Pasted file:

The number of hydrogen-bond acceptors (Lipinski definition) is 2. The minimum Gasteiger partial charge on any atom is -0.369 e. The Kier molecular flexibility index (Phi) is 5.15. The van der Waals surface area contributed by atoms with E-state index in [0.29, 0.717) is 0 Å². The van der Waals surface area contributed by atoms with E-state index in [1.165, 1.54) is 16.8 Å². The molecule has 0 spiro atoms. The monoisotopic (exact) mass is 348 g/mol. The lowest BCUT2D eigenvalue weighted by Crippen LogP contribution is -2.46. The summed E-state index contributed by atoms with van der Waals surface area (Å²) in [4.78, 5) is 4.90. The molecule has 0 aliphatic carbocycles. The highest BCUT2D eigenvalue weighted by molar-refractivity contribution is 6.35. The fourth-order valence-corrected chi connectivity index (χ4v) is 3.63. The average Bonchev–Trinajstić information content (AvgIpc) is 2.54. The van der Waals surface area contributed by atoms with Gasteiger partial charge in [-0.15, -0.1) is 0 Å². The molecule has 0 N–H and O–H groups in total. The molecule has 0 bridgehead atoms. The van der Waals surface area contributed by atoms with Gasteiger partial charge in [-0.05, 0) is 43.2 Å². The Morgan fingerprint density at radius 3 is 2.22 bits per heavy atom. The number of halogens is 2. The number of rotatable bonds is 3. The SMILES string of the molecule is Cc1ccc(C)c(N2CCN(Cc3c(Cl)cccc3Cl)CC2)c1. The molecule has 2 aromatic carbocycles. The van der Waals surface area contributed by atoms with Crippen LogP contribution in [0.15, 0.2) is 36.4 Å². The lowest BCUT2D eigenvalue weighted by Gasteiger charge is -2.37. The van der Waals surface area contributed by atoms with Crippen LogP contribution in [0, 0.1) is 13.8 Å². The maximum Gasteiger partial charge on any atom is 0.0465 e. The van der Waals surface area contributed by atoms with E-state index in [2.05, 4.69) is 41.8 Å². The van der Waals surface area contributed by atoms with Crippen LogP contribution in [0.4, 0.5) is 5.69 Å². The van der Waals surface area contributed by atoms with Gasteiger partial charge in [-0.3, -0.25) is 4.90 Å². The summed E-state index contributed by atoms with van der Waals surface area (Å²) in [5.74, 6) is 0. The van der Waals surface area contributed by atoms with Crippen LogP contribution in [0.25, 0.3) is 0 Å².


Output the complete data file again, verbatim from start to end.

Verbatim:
The number of hydrogen-bond acceptors (Lipinski definition) is 2. The minimum Gasteiger partial charge on any atom is -0.369 e. The Kier molecular flexibility index (Phi) is 5.15. The van der Waals surface area contributed by atoms with E-state index in [0.29, 0.717) is 0 Å². The van der Waals surface area contributed by atoms with E-state index in [1.165, 1.54) is 16.8 Å². The molecule has 0 spiro atoms. The monoisotopic (exact) mass is 348 g/mol. The lowest BCUT2D eigenvalue weighted by Crippen LogP contribution is -2.46. The summed E-state index contributed by atoms with van der Waals surface area (Å²) in [4.78, 5) is 4.90. The molecule has 0 aliphatic carbocycles. The highest BCUT2D eigenvalue weighted by molar-refractivity contribution is 6.35. The fourth-order valence-corrected chi connectivity index (χ4v) is 3.63. The average Bonchev–Trinajstić information content (AvgIpc) is 2.54. The van der Waals surface area contributed by atoms with Gasteiger partial charge in [-0.15, -0.1) is 0 Å². The molecule has 0 N–H and O–H groups in total. The molecule has 0 bridgehead atoms. The van der Waals surface area contributed by atoms with Gasteiger partial charge in [-0.05, 0) is 43.2 Å². The Morgan fingerprint density at radius 3 is 2.22 bits per heavy atom. The number of halogens is 2. The number of rotatable bonds is 3. The SMILES string of the molecule is Cc1ccc(C)c(N2CCN(Cc3c(Cl)cccc3Cl)CC2)c1. The molecule has 2 aromatic carbocycles. The van der Waals surface area contributed by atoms with Crippen LogP contribution in [0.15, 0.2) is 36.4 Å². The lowest BCUT2D eigenvalue weighted by Gasteiger charge is -2.37. The van der Waals surface area contributed by atoms with Crippen LogP contribution in [0, 0.1) is 13.8 Å². The maximum Gasteiger partial charge on any atom is 0.0465 e. The van der Waals surface area contributed by atoms with E-state index in [2.05, 4.69) is 41.8 Å². The van der Waals surface area contributed by atoms with Crippen LogP contribution in [0.4, 0.5) is 5.69 Å². The van der Waals surface area contributed by atoms with Gasteiger partial charge in [-0.3, -0.25) is 4.90 Å². The summed E-state index contributed by atoms with van der Waals surface area (Å²) in [5.74, 6) is 0. The van der Waals surface area contributed by atoms with Crippen LogP contribution in [0.25, 0.3) is 0 Å².